Date Thesis Awarded

4-2014

Document Type

Honors Thesis

Degree Name

Bachelors of Science (BS)

Department

Biology

Advisor

Harmony Dalgleish

Committee Members

Matthias Leu

Guilia Pacini

Abstract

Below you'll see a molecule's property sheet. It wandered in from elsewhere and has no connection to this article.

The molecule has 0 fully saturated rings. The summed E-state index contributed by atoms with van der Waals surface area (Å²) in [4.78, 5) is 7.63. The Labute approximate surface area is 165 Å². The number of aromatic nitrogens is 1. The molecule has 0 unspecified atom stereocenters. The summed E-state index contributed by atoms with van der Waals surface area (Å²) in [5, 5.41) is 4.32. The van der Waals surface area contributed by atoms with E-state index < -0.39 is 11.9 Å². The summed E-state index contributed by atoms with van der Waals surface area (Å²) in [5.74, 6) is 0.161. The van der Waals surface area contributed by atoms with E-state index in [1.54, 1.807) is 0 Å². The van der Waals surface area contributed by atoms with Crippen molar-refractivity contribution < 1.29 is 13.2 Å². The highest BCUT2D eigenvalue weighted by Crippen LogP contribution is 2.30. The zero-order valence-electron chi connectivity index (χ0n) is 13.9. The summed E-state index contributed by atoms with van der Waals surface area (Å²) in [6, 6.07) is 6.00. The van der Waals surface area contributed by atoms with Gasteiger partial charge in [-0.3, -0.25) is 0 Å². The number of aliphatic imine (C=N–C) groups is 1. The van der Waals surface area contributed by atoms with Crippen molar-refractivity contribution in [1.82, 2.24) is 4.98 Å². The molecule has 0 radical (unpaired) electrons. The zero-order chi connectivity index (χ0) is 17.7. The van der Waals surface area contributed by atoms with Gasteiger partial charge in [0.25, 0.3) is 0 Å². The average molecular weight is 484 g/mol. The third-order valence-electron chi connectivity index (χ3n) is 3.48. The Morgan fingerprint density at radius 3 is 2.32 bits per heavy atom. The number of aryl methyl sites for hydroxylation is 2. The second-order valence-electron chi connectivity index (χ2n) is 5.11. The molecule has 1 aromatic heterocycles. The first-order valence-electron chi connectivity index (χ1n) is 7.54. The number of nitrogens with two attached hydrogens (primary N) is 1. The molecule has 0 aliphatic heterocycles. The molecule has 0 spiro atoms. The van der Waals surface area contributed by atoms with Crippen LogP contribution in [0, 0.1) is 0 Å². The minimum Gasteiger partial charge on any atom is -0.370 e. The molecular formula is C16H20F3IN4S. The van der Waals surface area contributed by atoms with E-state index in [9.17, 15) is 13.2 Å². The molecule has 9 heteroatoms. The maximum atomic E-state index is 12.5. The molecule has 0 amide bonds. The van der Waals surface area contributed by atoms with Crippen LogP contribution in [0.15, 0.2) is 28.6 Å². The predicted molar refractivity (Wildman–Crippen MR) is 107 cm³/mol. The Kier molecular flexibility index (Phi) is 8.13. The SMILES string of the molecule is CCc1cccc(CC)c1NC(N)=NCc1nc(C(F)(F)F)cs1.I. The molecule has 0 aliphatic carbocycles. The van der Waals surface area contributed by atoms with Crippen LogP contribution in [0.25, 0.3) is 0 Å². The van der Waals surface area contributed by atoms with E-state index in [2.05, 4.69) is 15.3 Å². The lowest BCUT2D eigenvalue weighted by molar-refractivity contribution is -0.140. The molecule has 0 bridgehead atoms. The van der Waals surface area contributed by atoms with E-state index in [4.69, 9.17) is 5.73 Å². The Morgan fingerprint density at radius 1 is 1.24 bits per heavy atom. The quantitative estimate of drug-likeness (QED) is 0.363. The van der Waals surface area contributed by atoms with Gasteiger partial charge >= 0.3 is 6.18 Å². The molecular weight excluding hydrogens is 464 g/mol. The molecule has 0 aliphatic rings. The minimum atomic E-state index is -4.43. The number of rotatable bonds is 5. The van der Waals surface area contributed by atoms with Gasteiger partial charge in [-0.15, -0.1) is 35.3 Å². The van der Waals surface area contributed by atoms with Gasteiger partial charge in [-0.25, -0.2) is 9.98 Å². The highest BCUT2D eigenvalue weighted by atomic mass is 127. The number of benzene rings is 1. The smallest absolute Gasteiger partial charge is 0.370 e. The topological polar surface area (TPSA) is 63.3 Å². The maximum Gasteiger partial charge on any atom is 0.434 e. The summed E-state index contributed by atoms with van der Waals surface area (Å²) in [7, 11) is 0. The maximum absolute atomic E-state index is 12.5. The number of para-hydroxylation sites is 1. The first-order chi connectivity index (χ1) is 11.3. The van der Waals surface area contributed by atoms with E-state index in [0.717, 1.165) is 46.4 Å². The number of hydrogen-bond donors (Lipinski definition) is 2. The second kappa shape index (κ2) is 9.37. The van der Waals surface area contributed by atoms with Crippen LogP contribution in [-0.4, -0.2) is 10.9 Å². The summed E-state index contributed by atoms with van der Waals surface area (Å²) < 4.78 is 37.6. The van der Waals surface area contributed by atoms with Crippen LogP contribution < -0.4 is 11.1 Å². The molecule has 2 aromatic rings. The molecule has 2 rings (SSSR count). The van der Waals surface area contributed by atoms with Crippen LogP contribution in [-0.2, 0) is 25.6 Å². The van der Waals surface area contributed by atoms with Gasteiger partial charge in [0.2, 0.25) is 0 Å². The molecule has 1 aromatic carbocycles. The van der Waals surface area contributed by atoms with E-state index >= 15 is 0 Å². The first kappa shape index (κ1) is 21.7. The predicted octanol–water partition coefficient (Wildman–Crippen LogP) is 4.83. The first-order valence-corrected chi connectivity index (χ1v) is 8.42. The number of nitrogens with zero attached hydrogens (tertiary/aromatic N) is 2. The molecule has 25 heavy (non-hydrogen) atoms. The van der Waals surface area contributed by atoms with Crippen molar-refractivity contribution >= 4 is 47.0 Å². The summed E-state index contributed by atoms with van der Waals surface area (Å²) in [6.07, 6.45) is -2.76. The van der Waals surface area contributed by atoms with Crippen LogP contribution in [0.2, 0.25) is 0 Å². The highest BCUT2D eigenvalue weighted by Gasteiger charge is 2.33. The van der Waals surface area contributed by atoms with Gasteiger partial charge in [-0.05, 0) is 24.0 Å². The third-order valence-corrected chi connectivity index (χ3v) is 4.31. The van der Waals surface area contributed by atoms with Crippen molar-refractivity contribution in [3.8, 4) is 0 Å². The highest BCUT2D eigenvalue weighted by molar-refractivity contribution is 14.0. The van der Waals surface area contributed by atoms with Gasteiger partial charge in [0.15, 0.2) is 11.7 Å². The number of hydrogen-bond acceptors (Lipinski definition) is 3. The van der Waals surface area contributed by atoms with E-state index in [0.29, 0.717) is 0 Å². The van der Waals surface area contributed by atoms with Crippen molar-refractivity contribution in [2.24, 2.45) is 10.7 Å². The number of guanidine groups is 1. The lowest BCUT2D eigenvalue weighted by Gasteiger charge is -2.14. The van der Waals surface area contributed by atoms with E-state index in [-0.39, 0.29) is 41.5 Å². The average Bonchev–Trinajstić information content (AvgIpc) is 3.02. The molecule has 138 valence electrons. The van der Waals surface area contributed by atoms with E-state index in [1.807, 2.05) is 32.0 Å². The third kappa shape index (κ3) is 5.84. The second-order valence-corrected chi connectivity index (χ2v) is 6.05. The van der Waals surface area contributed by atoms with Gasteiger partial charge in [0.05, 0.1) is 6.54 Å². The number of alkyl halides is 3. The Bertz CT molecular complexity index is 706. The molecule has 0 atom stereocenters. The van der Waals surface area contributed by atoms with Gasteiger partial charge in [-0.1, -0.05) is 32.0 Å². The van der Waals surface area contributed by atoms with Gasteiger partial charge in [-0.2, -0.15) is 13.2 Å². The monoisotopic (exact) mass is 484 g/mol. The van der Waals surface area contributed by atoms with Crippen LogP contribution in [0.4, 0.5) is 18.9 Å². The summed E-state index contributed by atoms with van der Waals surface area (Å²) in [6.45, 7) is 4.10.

Biodiversity loss is occurring at an unprecedented and alarming rate; we can no longer ignore the effects of humans on the environment and must take action to reduce our impact (Pimm 1995). Restoration of degraded communities and ecosystems can reduce biodiversity loss (Seddon 2007, Armstrong and Seddon 2008). Restoration strategies, sometimes referred to as the “restoration toolbox,” encompass many specific techniques one of which is the reintroduction of individual species (Sodhi and Ehrlich 2010). Re-introductions are the introduction of individuals from a different population of a species to an endemic region of the species, where populations have been eliminated due to natural processes or anthropogenic factors (Sodhi and Ehrlich 2010). Species re-introductions are an important tool in biological conservation; however, they often are unsuccessful or require more resources than expected as it is difficult to predict how a new population will grow (Sarrazin and Barbault 1996, Seddon 2007). California condors (Gymnogyps californianus) and the grey wolf (Canis lupus) are examples of highly successful re-introductions of animal populations (Wilmers 2003, Ralls and Ballou 2004, Ripple 2001). However, there have been few attempts at re-introducing a plant species. Instead plant re-introductions have largely been used only as a part of whole ecosystem restorations. American chestnut (Castanea dentata; chestnut henceforth) offers a potential for intentional plant re-introduction (Jacobs 2007, Jacobs et al. 2013). American chestnut has been called a foundation species in the Eastern United States because it was important for regulating nutrient cycling and decomposition (Ellison 2005), as well as food web dynmaics (Dalgleish & Swihart 2012). Foundation species are unlike keystone species in that they are high in number and widespread, yet similar in that they are important in determining the structure and stability of local ecosystems (Ellison 2005). Trees are often foundation species in forest ecosystems; the presence or absence of specific plant populations have the potential to strongly affect ecosystem structure and health. The American chestnut was a prominent tree in eastern forests from Maine to Georgia in early American history (Jacobs et al. 2013). American chestnut trees impact community and ecosystem processes, such as insect, soil, small mammal, and bird communities, as well as tree composition. In 1905, the fungus Cyphonectria parasitica was accidentally introduced in New York Zoological Garden and quickly spread throughout the range of the American chestnut infecting adult chestnuts of the estimated three to four billion trees in a period of 50 years (Zhang 2013, Welch 2006). The fungus enters chestnut trees through cracks in the bark which are characteristic of older chestnuts or tree wounds, and spreads to the cambium creating cankers that prevents the flow of nutrients (Welch 2006). Restoring American chestnut with a blightresistant chestnut tree has been explored by the American Chestnut Foundation and other researchers since the 1920s. Scientists have experimented with multiple possibilities for creating blight resistance in American chestnut trees including crossbreeding with Asian chestnut trees (primarily Chinese chestnut, Castanea mollissima), infecting trees with a hypovirulent (nonlethal) strains of the blight, C. parasitica, and genetic modification (Jacobs et al. 2013). American chestnut may be important to restoration of forest communities as there is a possibility for the re-introduction of blight resistant chestnut. This is perhaps one of the first opportunities for tree re-introduction and may serve as a model for future plant re-introductions. Monitoring re-introduction projects and modeling the growth of populations are ways to ensure restoration efforts may be achieved. Matrix population models are size structured models that can be used to project population growth rate for re-introduced populations, and offer specific information on what life stages or transitions are the most important for targeting management to enhance population establishment (Morris and Doak 2002). If the population growth rate is declining, it indicates that the population may not be viable without management action or change in environmental factors (Morris and Doak 2002). The rate of decline could be due to many factors. Sensitivity and elasticity values (prospective analysis of matrix models, (Caswell 2001)) can help determine what life stages and transitions are most important to the population growth rate, and thus how to target management strategies. Population models also offer the ability to mathematically experiment with different re-introduction scenarios (Morris and Doak 2002). While significant population monitoring of growth, survival, and reproduction is necessary to create a viable model, population models that advise management can enhance the success of species reintroductions (Morris and Doak 2002). My study creates a matrix population model of a young population of American chestnuts with the goal of informing restoration efforts using blight-resistant, back-crossed American chestnut. My research provides a detailed demographic study for a site just north of the historical range of chestnut experiencing similar annual environmental effects that re-introduced populations in the Northeast may face. The goals of my study are 1) to measure growth, survival, and reproduction of a chestnut population under natural conditions 2) to develop a matrix model that can be used to inform restoration, and 3) to use the model to explore possible restoration scenarios.

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